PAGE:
Tag Archives: civilization

Paying for Childcare

This article¬†at Kindred Community raises a question I’ve wanted to know the answer to since forever (emphasis mine):

Our society needs to recognise the far-reaching developmental importance of breastfeeding and close, responsive mother-infant relationships in the early years, along with the close involvement of fathers, and aim to create social settings that facilitate and support them. If we are going to pay for quality infant care, why not support mothers to do it? Infancy cannot be re-run later.

Why would the government be willing to pay strangers to watch a baby but not the mother? It has always struck me as a punishment for poor people who dared to reproduce when they “couldn’t afford it.”

The underlying attitude of the family-values-right-wing policy makers has always sounded to me like: “Stupid poor people, having offspring in accordance with their animal urges. They’re just lazy and trying to get out of work! We’ll show them. You get a couple weeks off and that’s it! Back to the factory! Pop out another one and see what happens!”

I’ve always been violently disturbed by the fact that we in our supposedly civilized society allow conditions under which people “cannot afford” children. I believe that children are the only true wealth, insurance policy and retirement plan.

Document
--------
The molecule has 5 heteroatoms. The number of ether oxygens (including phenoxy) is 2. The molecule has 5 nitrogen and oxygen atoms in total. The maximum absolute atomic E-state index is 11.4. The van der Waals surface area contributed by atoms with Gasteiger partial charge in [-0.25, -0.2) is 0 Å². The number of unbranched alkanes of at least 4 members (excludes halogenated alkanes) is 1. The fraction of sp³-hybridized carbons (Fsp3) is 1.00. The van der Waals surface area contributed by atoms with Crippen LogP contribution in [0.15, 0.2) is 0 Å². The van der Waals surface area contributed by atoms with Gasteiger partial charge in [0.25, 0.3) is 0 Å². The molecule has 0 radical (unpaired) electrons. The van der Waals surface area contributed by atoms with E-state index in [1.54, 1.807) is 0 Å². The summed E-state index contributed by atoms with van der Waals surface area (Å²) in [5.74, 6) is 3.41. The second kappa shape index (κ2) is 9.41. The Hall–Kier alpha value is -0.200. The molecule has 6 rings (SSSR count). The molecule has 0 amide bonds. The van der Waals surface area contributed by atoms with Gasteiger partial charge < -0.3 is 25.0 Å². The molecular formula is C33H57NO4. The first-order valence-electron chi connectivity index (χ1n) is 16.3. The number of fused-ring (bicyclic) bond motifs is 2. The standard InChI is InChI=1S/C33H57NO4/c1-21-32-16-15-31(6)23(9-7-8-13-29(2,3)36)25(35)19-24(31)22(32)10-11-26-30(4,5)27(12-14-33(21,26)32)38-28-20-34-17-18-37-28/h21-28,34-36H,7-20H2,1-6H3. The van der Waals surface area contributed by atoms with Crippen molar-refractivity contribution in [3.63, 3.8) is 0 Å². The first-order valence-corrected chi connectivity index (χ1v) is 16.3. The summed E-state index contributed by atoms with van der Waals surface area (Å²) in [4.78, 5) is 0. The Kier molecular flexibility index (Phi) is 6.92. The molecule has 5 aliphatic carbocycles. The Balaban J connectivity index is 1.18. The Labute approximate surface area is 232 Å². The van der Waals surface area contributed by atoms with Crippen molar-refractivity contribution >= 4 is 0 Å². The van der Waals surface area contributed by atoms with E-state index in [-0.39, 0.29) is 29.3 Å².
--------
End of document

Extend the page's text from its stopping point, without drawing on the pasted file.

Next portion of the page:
I’m not saying people should have to have children. I believe it should be entirely optional. If a person would rather completely dedicate themselves to a career, hoard money, invest in an IRA account, buy property and make investments, that’s one way to shore up resources for the future.

But when you’re old and you slip on one of your wads of cash and fall and break your hip in the middle of your castle, who’s going to come wipe your wrinkly butt and spoonfeed your shriveled mouth? Oh right, you’re going to hire a stranger to do that. That’s much more pleasant that having someone you love, who actually cares about you, treating you tenderly.

Or NOT.

And shouldn’t a baby have the same courtesy, of having the person they love and need more than anyone else in the world be the person who wipes their cheruby bum and nurses them lovingly at the breast?

But if you can’t afford such an idyllic life, then forget it. Park the kid at the licensed facility and punch that time card, or you’ll be under a bridge faster than you can say, “Subsidized childcare.”

 

Flashback to the West Coast

We’d been wanting to check out Asheville, NC (about one and half hours west of here) for a few years. Well, we did go to a Drive-By Truckers concert there a couple of years ago, but I don’t count driving into town in the dark, going into a concert and leaving town in the dark as actually visiting somewhere.

I was looking forward to being around the hippies and freaks, the art and culture, the diversity of opinion. I’m from such a place, after all, having lived in the East Bay, Mendocino, Santa Cruz, Eugene.

How telling it was that along with the “peace and love” artsy-fartsiness we encountered, we also got the West Coast ‘tude. As in, I don’t see you and if I did I wouldn’t give you the time of day anyway.

I instantly missed Hickory. I was immediately desperate for a stranger to look at me, smile and say hello. I went 37 years of living on the West Coast, which is devoid of that kind of hospitality, but after 4 years of being surrounded by civilized humans here in the South, I guess I am seriously addicted.

I just don’t understand how cultivating an open-minded community leads to being closed-hearted. I don’t understand how being surrounded by art and culture results in such coldness and rudeness to fellow humans.